Over a year into this pandemic, it is evident that the way companies conduct their operations has changed for good. With numerous companies shifting to remote work set-ups, new protocols and rules had to be established, especially in light of cybersecurity. And as time has passed, we have grown to discover what works and what doesn’t.
At the same time, however, cyberattacks remain a pressing threat that companies face, with hackers and the like becoming more intelligent and ready to infiltrate even the most secure organizations.
With this in mind, we have gleaned insight from a number of professionals to learn some of the best corporate cybersecurity measures for 2021:
Train Employees on Cybersecurity and Conduct Vulnerability Testing
The first thing corporations should do is educate their employees on the contemporary cybersecurity risks. It is a well-known fact in the cybersecurity community that an organization’s employees represent its biggest cybersecurity vulnerability, and most data breaches occur because of employee carelessness or ignorance.
Company-wide training, especially for remote employees, on the latest phishing and malware tactics, how to secure home networks, multi-factor authentication, and why it is important to avoid public and open networks is fundamental.
Following that, companies need to plan regular vulnerability testing. This can be done by in-house IT or contracted out to a third party, but regular stress testing of network security to uncover potential entry and exploitation points will help businesses stay ahead of the cybercriminals.
Sebastian Schaeffer, CTO and Co-Founder of DoFollow.io
Get DNS Protection
DNS protection is becoming an important way to dynamically stop threats *before* your employees have a chance to interact with malicious content. Firewalls and security training are imperfect, and an AI-driven solution is needed to perform real-time scanning on links your users may click. DNS filtering additionally allows companies to block inappropriate or time-waster content, so it serves dual, important purposes in an enterprise organization.
Jillian Kossman, Director of Marketing of DNSFilter
Stay Safe Behind the Firewall and Change Passwords Regularly
Always use a firewall. Firewalls are your first lines of defense in a cyber-attack. I totally agree with the Federal Communications Commission (FCC) which suggests that all SMBs set up a firewall. It helps provide a barrier between your data and cybercriminals. I would also recommend that you consider installing an internal firewall too as this provides additional protection. And for those of you who have remote staff, be sure to get them to install a firewall on their home network to ensure compliance.
Another thing is passwords. We are all aware of how frustrating it is to change passwords but I highly recommend that you change them every 60 days. It is thought that 2/3 of data breaches happen because of weak or stolen passwords. So, it’s essential that all employee devices accessing the company network be password protected.
Ethan Taub, CEO of Goalry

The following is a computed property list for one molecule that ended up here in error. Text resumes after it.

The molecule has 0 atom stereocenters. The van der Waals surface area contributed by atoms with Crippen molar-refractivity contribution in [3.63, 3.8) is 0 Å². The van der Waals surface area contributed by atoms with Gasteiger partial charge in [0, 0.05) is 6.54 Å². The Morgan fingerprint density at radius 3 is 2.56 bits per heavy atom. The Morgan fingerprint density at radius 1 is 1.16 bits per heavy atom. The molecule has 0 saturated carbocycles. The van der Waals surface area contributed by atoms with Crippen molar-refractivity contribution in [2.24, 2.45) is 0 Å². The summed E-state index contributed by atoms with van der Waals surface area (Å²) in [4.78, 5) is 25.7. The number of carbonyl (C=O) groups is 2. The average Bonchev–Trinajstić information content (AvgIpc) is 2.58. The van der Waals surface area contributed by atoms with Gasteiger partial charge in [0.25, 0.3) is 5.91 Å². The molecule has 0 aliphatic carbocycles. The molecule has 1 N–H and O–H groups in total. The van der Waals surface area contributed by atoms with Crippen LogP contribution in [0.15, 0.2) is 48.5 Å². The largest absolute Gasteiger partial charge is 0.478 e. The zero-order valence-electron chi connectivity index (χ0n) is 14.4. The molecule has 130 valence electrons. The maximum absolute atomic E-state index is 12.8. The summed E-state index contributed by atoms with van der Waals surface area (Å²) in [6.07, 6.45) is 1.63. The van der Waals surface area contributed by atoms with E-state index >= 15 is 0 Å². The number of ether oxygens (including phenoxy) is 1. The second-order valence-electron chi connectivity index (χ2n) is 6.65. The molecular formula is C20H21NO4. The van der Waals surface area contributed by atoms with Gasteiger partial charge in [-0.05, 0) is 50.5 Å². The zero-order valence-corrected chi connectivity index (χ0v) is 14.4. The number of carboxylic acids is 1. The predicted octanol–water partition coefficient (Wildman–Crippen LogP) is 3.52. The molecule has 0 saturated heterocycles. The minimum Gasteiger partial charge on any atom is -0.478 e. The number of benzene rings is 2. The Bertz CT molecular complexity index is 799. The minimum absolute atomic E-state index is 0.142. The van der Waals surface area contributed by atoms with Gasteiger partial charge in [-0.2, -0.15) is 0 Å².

Develop a Bring-Your-Own-Device (BYOD) Policy
BYOD (Bring Your Own Device) is becoming more popular in today’s workplace. There are many benefits to BYOD, including increased productivity when remote employees use devices with which they are already familiar.
It’s important to set limits on which functions BYOD devices can perform and which systems they can access. Employee-owned devices can be protected using VPNs (Virtual Private Networks) and remote application environments.
Veronica Miller, Cybersecurity Expert of VPNoverview
Employ a Risk-Based Approach to Security
The top thing to do when you are thinking about cybersecurity practices is to employ a risk-based approach to security. This means that you have to focus on your more specific risks that are relevant to your industry and the online/digital tools you are using. Identifying all the valuable assets, then addressing the current state of cybersecurity for your company can then allow you to manage your security strategy more accurately. Being able to risk assessment at each stage is crucial, and can make sure that no stone has been left unturned.
Salinder Kohli, Lead Developer of Coffeeble
Turn on Two-Factor or Multi-Factor Authentication (2FA / MFA)
One of the best ways to increase security is to require users to turn on two-factor or multi-factor authentication (2FA / MFA). This protects your online accounts by requiring more than one authentication method to verify your identity. Many website platforms have this functionality inherently built-in. You just have to turn it on in the admin dashboard requiring users to set it up.
Hackers have an easy time accessing online accounts protected with just a password. If a hacker obtained one of your account passwords, multi-factor keeps you protected by requiring the hacker to enter an additional piece of information to access the account.
Strong passwords are important, but even the strongest passwords can be stolen. Multi-factor authentication will protect your account even if your strong password is compromised. By activating multi-factor authentication, it can help stop hackers right
in their tracks.
Lauren Patrick, VP of Marketing of Curricula
At the end of the day, companies can never be too secure. Taking your cybersecurity for granted can cost you. Enhancing your security measures, training your employees, and conducting regular checks are some of the best things you can do to ensure your company’s safety.